10. This program you direct has really become something that a lot of people outside the sport are taking notice of – though it’s for a very difficult issue, you must feel good that people see that and know you are trying your best to protect our kids?
Susan: I think that we have a robust program and we continue to improve that program. We are looking forward to the independent review that is being done to see how we can do even more. I must say that the USOC has provided leadership for our program – the working model and standards. We have had a lot of contact with a lot of different NGBs at different stages of implementation. I think we can feel good about the Olympic movement because there is such momentum toward reducing abuse in sports and raising awareness. This is an exciting place to be as a part of sports communication, and USA Swimming is proud to be out front addressing these important issues.
11. Swim coaches and teammates and all of that – it’s such a big part of kids’ lives, isn’t it?
Susan: I definitely think that we are one cog in the lives of our kids and the influences that they are taught. One thing that is really motivating is to be in the national conversation about reducing the risk for abuse. We know that we are all serving the same young people – the ones who go to school, play other sports, have other activities, and are active in volunteer organizations and other things in their community. We have to have a consistent approach so we can reduce the risk in the same manner wherever there are adults and kids. We need to work together for those kids and to help their lives. And together, we can more effectively reducing the abuse.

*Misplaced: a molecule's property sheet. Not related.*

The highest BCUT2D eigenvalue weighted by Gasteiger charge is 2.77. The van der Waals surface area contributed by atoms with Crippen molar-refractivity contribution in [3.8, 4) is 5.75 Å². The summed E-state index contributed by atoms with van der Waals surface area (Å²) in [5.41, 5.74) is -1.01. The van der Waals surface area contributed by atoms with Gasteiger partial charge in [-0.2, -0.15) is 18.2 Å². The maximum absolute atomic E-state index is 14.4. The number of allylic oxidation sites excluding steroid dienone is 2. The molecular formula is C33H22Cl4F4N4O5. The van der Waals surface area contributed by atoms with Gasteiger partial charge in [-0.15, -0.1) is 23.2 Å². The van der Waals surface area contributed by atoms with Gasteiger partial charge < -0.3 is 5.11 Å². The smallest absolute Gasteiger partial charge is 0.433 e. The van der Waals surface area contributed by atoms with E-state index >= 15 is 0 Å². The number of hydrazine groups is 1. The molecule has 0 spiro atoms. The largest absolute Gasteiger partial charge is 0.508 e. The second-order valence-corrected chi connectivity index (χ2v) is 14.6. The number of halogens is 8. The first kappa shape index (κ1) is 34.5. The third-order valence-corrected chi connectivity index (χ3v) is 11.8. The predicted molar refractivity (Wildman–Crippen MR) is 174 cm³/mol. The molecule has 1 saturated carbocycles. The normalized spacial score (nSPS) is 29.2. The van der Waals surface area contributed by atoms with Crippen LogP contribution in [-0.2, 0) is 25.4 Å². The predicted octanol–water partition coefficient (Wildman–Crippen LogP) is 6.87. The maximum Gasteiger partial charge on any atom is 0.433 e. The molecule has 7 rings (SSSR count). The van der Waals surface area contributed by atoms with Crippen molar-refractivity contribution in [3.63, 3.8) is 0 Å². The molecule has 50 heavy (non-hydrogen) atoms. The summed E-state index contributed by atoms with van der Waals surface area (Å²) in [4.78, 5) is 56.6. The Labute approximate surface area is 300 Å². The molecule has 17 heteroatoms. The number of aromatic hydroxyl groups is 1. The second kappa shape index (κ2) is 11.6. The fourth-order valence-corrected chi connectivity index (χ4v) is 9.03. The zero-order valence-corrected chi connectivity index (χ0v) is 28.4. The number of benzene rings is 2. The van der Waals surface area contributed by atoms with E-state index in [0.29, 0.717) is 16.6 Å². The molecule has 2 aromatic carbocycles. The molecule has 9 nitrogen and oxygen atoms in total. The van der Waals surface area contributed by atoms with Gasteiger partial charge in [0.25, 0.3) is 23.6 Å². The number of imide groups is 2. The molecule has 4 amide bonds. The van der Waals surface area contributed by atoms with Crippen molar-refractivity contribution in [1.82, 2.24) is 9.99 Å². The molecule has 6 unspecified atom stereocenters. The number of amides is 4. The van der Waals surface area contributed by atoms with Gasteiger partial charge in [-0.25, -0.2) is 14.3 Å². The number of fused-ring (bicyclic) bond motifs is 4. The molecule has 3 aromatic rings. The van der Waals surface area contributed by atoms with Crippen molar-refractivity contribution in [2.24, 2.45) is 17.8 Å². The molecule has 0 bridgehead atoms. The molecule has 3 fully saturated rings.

12. You swam against some pretty great names didn’t you, including Natalie Coughlin?
Susan: Yes, and it was a complete honor. I came into the sport late; I didn’t really compete until my junior year of high school, so by my senior year I would have been thrilled to know I’d eventually be competing against someone half as good as Natalie Coughlin.
13. You still remember that, don’t you?
Susan: Yes, and she is just a class act, to finish behind her was a complete honor. There were others who were also incredible—Kirsty Coventry and Margaret Hoelzer were just a couple of the many amazing swimmers. Competing against them was such an honor; those backstroke races were amazing.
14. What was it like to finish a distant second to a swimming legend at NCAAs?
Susan: It was my senior year and I was second to Natalie. Rowdy Gaines was calling the race, and he said, “Natalie is so far ahead you can’t even see the second-place person on the screen” – that (laughs) would be me. Being in that race was a highlight of my career.